Author: Mike Halford

PNI Coyotes Deal 0611

Coyotes and Glendale amend arena lease, ‘putting this dispute behind us’


It’s over — for now.

On Thursday, the Coyotes announced they’ve resolved their arena lease dispute with the City of Glendale, agreeing to an amended agreement that will, per Fox Sports Arizona, keep the team at Gila River Arena for at least the next two seasons.

The city will vote on the amendment Friday morning at 9 a.m. MST.

“We have come up with a resolution that works for both sides and is best for the team, our fans, the city and most importantly the taxpayers,” said Arizona co-owner Anthony LeBlanc said in a statement. “Neither side benefits from a long, drawn out legal battle. What’s important is putting this dispute behind us and focusing on growing the Coyotes business and in turn, further growing revenues for the entire Westgate Entertainment District.”

Back in June — on the same night as Game 4 of the Stanley Cup Final, to be specific — Glendale city officials voted to void the previous 15-year lease agreement. The Coyotes responded by filing suit against the city, getting a temporary restraining order to keep the deal in place, then ordering Glendale to make its quarterly $3.75 million payment to the organization.

With today’s revised amendment, both sides avoid further legal battles — though questions will remain about the Coyotes’ future in Glendale, given this new agreement only goes to 2017.

In the later part of his statement, LeBlanc said the agreement will provide a short-term solution to certain parties, while establishing a longer-term commitment to others… without mentioning Glendale.

“This decision will bring much-needed certainty to our fans and sponsors about our near-term future and an end to the uncertainty brought about through this legal action,” he said. “We know that hockey works in the Valley and we are committed to Arizona for the long-term.

“We thank Coyotes fans and sponsors for their incredible support throughout this process. They have proven that they are among the most loyal and ardent in the NHL.”

Dallas d-man Johns, acquired in Sharp trade, says he’s ready for the NHL

New York Rangers v Chicago Blackhawks

Patrick Sharp isn’t the only former Blackhawk looking to make his mark in Dallas.

Defensive prospect Stephen Johns, acquired by the Stars two weeks ago in the Sharp deal, is looking to make his big-league debut next season and challenge for a spot on the blueline.

“I am just going to be like every other guy here, battling for a spot, competing and doing whatever I can,” Johns said, per “Personally, I think I am ready, but it’s not up to me.

“I am going to do the best that I can, play the best hockey I can and try to impress them.”

Johns, 23, was held in high regard by the ‘Hawks, who took him 60th overall at the 2010 NHL Entry Draft. He’s big (6-foot-3, 229 pounds), showed good offensive upside in Rockford this year — 21 points in 51 games, missing time to a knee injury — and garnered some consideration as a darkhorse candidate to step in on Chicago’s defense in the playoffs, following Michal Rozsival‘s season-ending ankle fracture in Round 2.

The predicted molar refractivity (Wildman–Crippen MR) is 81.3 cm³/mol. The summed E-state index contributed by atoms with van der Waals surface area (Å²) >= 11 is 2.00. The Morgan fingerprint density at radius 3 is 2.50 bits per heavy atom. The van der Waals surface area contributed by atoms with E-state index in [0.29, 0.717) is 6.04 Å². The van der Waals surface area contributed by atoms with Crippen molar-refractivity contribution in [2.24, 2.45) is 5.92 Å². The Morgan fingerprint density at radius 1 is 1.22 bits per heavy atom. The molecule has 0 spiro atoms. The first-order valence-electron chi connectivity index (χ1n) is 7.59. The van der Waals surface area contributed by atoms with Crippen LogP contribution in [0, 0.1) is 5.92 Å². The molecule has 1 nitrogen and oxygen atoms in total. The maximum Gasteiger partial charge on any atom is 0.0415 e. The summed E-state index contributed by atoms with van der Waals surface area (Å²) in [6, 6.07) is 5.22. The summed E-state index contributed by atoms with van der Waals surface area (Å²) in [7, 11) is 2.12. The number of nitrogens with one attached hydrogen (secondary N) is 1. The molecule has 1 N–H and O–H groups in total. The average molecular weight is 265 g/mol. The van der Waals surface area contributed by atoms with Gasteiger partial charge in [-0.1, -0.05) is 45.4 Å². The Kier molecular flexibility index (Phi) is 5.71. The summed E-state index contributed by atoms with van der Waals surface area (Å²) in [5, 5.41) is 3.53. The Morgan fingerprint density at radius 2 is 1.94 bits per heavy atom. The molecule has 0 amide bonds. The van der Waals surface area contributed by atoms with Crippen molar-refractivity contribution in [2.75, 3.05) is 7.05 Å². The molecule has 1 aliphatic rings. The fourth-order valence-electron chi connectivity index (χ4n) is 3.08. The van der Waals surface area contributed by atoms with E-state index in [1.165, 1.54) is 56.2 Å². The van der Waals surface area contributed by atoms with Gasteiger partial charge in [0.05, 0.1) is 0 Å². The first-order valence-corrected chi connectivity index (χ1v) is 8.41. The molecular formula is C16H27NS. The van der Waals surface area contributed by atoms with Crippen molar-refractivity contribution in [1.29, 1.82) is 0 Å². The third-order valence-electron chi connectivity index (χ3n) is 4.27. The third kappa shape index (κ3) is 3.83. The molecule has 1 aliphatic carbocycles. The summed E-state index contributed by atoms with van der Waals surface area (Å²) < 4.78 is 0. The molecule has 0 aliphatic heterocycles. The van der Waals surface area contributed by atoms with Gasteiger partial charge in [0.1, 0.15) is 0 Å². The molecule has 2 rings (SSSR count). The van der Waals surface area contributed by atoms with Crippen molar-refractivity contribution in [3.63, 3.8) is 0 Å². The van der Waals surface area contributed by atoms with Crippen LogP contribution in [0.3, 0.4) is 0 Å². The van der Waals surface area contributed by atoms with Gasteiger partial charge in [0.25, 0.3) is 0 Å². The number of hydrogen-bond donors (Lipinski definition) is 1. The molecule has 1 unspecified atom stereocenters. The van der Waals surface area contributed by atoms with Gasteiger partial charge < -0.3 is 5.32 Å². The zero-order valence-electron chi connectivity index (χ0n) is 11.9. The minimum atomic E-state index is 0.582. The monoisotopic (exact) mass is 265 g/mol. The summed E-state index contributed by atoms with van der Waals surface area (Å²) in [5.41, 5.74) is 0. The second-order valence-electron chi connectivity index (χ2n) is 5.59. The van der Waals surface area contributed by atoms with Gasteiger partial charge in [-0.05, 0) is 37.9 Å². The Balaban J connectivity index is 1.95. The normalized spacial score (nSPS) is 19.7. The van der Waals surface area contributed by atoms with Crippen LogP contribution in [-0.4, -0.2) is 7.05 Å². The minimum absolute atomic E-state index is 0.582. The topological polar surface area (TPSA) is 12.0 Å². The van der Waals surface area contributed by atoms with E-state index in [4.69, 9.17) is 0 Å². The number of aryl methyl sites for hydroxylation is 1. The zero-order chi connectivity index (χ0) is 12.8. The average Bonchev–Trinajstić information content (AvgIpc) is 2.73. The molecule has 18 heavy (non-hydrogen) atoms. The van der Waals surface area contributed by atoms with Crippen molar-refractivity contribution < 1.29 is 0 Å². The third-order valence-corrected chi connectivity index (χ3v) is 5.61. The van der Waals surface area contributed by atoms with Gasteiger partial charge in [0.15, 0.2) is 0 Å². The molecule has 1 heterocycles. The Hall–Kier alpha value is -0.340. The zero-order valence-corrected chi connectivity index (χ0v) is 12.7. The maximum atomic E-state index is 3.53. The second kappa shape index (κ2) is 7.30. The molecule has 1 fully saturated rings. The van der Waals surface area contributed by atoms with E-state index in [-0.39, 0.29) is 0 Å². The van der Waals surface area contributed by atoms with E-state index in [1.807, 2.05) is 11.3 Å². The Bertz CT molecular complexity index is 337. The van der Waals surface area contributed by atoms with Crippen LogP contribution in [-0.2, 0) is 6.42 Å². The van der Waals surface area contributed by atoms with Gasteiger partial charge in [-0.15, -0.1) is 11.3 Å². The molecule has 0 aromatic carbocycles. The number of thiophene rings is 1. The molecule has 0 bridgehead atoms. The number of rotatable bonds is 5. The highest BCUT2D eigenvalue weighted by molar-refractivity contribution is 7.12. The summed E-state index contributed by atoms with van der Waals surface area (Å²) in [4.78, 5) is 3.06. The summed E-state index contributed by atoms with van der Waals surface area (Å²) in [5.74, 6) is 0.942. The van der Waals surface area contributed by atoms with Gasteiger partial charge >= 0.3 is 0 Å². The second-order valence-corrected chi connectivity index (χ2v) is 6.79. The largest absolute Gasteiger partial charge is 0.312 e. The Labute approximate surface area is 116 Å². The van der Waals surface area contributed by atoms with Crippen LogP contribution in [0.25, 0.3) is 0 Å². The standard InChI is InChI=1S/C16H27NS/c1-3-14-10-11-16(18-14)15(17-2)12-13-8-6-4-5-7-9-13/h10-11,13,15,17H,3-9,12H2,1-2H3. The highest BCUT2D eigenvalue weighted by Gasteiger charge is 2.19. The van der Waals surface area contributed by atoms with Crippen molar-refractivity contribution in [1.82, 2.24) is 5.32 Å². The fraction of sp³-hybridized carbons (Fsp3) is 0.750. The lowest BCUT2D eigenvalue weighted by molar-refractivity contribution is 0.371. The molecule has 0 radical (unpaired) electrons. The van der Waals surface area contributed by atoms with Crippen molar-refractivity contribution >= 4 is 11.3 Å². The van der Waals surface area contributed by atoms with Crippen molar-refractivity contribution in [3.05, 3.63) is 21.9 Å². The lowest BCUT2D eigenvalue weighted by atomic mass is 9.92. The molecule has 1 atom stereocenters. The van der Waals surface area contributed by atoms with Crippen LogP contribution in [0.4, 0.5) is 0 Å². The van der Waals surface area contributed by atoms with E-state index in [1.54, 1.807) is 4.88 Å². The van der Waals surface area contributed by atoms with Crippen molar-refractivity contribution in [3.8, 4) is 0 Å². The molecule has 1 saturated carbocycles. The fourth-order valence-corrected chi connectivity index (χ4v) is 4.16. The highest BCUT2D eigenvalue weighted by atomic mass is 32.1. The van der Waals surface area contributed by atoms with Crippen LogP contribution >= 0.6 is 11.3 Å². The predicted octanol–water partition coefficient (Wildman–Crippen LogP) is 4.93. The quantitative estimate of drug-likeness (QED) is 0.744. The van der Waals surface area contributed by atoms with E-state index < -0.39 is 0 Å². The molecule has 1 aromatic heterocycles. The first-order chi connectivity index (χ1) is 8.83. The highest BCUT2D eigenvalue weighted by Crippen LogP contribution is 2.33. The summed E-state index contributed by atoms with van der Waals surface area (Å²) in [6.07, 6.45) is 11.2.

A broken forearm kept Johns from making that leap, but a new opportunity came calling two weeks ago when he and Sharp were flipped to Dallas for Trevor Daley and forward Ryan Garbutt.

Dallas’ blueline is hardly set in stone; while the likes of John Klingberg, Alex Goligoski, Jason Demers and Johnny Oduya are all experienced NHLers, Johns should (theoretically) compete with fellow youngsters Patrik Nemeth, Jamie Oleksiak, Jyrki Jokipakka and ’14 first-rounder Julius Honka for minutes.

It also remains to be seen where Jordie Benn, who struggled mightily last season, fits into the grand scheme of things.

Devils to receive 3rd-round pick from Leafs for Lamoriello hire

New Jersey Devils Name New Head Coach

Following today’s blockbuster news of Lou Lamoriello catching on as GM in Toronto, The Record reports that New Jersey will receive a third-round pick as compensation from the Leafs in exchange for losing its team president and longtime architect.

Lamoriello was the NHL’s longest-tenured GM upon relinquishing duties to Ray Shero back in May; he’d spent 28 years on the job and was widely seen as the face of the franchise, famously constructing the group of players that won three Stanley Cups between 1995 and 2003.

(Shortly after news of today’s hire went public, the Devils announced Lamoriello resigned as president.)

Getting a pick back for Lamoriello makes up for the selection lost by hiring John Hynes as head coach. The Devils gave Pittsburgh a third-round pick in 2016 for Hynes, who’d previously been with the Pens’ AHL affiliate in Wilkes-Barre/Scranton.

New Jersey did not compensate Pittsburgh for the Shero hire.